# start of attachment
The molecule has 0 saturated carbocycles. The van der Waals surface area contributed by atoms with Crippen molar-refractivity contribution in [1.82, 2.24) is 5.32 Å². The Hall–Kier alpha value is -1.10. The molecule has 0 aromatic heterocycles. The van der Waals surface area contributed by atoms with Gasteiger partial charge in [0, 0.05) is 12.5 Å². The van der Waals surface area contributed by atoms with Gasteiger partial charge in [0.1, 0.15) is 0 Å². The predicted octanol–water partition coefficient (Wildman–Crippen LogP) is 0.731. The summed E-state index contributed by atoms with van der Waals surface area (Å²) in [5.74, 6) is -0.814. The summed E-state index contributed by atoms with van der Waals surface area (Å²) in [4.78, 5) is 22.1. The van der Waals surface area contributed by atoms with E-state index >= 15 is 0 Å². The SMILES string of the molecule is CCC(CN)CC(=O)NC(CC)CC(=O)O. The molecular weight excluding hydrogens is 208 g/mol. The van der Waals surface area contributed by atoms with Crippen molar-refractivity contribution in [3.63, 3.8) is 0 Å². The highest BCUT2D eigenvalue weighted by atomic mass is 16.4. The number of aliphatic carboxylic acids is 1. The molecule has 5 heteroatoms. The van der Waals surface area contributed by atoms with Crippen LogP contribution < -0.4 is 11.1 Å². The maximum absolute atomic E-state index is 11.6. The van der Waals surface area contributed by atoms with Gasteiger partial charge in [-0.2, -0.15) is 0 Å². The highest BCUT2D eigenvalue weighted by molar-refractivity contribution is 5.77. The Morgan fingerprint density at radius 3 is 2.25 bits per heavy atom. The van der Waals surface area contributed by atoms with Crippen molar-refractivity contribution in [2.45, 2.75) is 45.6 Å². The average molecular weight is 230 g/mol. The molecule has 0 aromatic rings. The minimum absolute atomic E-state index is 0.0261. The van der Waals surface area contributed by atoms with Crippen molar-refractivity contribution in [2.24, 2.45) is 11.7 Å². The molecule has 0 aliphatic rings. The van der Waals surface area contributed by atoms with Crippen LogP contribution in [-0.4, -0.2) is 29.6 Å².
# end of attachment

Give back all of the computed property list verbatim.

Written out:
The molecule has 0 saturated carbocycles. The van der Waals surface area contributed by atoms with Crippen molar-refractivity contribution in [1.82, 2.24) is 5.32 Å². The Hall–Kier alpha value is -1.10. The molecule has 0 aromatic heterocycles. The van der Waals surface area contributed by atoms with Gasteiger partial charge in [0, 0.05) is 12.5 Å². The van der Waals surface area contributed by atoms with Gasteiger partial charge in [0.1, 0.15) is 0 Å². The predicted octanol–water partition coefficient (Wildman–Crippen LogP) is 0.731. The summed E-state index contributed by atoms with van der Waals surface area (Å²) in [5.74, 6) is -0.814. The summed E-state index contributed by atoms with van der Waals surface area (Å²) in [4.78, 5) is 22.1. The van der Waals surface area contributed by atoms with E-state index >= 15 is 0 Å². The SMILES string of the molecule is CCC(CN)CC(=O)NC(CC)CC(=O)O. The molecular weight excluding hydrogens is 208 g/mol. The van der Waals surface area contributed by atoms with Crippen molar-refractivity contribution in [3.63, 3.8) is 0 Å². The highest BCUT2D eigenvalue weighted by atomic mass is 16.4. The number of aliphatic carboxylic acids is 1. The molecule has 5 heteroatoms. The van der Waals surface area contributed by atoms with Crippen LogP contribution < -0.4 is 11.1 Å². The maximum absolute atomic E-state index is 11.6. The van der Waals surface area contributed by atoms with Gasteiger partial charge in [-0.2, -0.15) is 0 Å². The highest BCUT2D eigenvalue weighted by molar-refractivity contribution is 5.77. The Morgan fingerprint density at radius 3 is 2.25 bits per heavy atom. The van der Waals surface area contributed by atoms with Crippen molar-refractivity contribution in [2.45, 2.75) is 45.6 Å². The average molecular weight is 230 g/mol. The molecule has 0 aromatic rings. The minimum absolute atomic E-state index is 0.0261. The van der Waals surface area contributed by atoms with Crippen molar-refractivity contribution in [2.24, 2.45) is 11.7 Å². The molecule has 0 aliphatic rings. The van der Waals surface area contributed by atoms with Crippen LogP contribution in [-0.4, -0.2) is 29.6 Å².